The results do not bode well for Ontario. Provincial debt amounts to 237.7 per cent of revenue -- the highest ratio amongst the provinces. In other words, the total debt accumulated by the Ontario government represents almost two and a half years of revenues. Ontario's ratio is much higher than Quebec, the second most indebted province (189.5 per cent) on this metric.
The analysis of one of Canada's leading banks incorrectly concludes Ontario can't be compared to California, should be compared to other provinces, isn't necessarily at fault for being the second most indebted province, and argues the federal government should consider bailing Ontario out. No wonder Ontario is in the state it's in.
These challenges facing Ontario are well documented. Yet the government's policy direction is not moving in the right direction. Recent developments suggest that the government intends to continue growing spending on the types of policies that have contributed to the problem such as high deficits and a new round of corporate subsidies.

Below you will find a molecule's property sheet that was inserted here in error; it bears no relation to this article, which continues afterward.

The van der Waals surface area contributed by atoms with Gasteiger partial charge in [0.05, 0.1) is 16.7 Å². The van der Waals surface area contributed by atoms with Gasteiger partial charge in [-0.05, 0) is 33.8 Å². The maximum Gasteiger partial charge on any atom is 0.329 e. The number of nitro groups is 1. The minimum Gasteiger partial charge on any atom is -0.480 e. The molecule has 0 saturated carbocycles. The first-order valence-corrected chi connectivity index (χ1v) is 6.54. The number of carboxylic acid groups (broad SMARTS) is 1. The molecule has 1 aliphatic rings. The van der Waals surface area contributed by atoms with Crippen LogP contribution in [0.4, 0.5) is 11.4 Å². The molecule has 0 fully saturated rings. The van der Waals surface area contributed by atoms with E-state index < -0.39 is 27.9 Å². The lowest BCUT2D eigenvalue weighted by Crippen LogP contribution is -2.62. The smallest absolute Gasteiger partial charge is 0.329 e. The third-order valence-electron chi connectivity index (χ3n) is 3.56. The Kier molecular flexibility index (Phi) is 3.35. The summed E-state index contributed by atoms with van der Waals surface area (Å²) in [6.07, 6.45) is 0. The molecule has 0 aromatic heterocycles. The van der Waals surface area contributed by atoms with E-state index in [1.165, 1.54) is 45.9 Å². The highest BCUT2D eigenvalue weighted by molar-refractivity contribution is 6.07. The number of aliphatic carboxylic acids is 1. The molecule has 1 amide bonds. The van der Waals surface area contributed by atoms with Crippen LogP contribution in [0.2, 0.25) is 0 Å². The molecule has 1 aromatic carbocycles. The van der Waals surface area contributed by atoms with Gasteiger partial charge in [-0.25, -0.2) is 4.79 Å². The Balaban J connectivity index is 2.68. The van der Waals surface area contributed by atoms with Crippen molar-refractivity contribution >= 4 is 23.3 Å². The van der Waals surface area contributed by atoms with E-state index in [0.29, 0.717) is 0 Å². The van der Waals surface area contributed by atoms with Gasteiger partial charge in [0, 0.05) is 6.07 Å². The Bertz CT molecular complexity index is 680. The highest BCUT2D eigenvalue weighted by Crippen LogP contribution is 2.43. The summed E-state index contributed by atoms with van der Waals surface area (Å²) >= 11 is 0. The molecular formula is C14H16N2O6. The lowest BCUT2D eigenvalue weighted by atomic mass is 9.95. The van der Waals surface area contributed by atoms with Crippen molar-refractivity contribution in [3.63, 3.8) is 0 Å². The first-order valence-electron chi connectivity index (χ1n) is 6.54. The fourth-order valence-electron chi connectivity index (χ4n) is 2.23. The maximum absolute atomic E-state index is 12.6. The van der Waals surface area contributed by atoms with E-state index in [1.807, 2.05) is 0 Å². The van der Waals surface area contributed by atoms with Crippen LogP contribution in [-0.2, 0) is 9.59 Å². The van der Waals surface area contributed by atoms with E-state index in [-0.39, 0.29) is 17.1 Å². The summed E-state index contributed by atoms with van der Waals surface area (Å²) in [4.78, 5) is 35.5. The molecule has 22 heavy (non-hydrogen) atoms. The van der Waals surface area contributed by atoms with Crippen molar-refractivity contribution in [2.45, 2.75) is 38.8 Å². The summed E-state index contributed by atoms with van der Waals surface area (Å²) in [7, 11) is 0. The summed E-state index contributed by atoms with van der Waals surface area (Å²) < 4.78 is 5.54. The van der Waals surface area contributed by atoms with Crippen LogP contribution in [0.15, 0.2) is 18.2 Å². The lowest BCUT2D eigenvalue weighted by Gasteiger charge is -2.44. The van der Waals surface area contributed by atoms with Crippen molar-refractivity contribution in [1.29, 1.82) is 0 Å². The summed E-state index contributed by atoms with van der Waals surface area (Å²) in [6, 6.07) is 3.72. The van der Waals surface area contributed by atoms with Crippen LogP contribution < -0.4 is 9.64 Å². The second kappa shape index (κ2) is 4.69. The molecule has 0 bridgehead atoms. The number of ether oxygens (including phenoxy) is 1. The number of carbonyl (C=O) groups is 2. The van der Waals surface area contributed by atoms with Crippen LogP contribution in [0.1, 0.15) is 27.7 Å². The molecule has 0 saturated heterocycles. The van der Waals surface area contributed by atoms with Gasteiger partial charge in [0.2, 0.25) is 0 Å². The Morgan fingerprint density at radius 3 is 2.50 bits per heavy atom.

The new Ontario government believes in a strong, sustainable future for the horse racing industry in this province. We have a plan, guided by the report of the Horse Racing Industry Transition Panel, for a way forward that will put the industry on a sustainable path. I know how important the horse racing and breeding industries are to the culture and economy of communities across Ontario, and that is why our government will continue to work with the industry to ensure that it has a strong, sustainable future.
Two aspirations for Ontario -- to be the engine of Canadian jobs again and to have world-leading public services -- are interdependent, not separate, goals. We can't have one without the other. And Ontarians deserve both. Instead of grants and handouts to the politically connected, I believe tax cuts create jobs. Tax relief creates jobs, grows the economy, and stimulates new business investments.
Canadians should not arrogantly assume that what has happened to Detroit, Cleveland, and Pittsburgh cannot happen to Brantford, Trenton and Windsor. It can happen, and it is happening. Like the U.S. Rustbelt, Ontario has been losing industrial jobs, and only new business investment can create the post-industrial jobs of the future.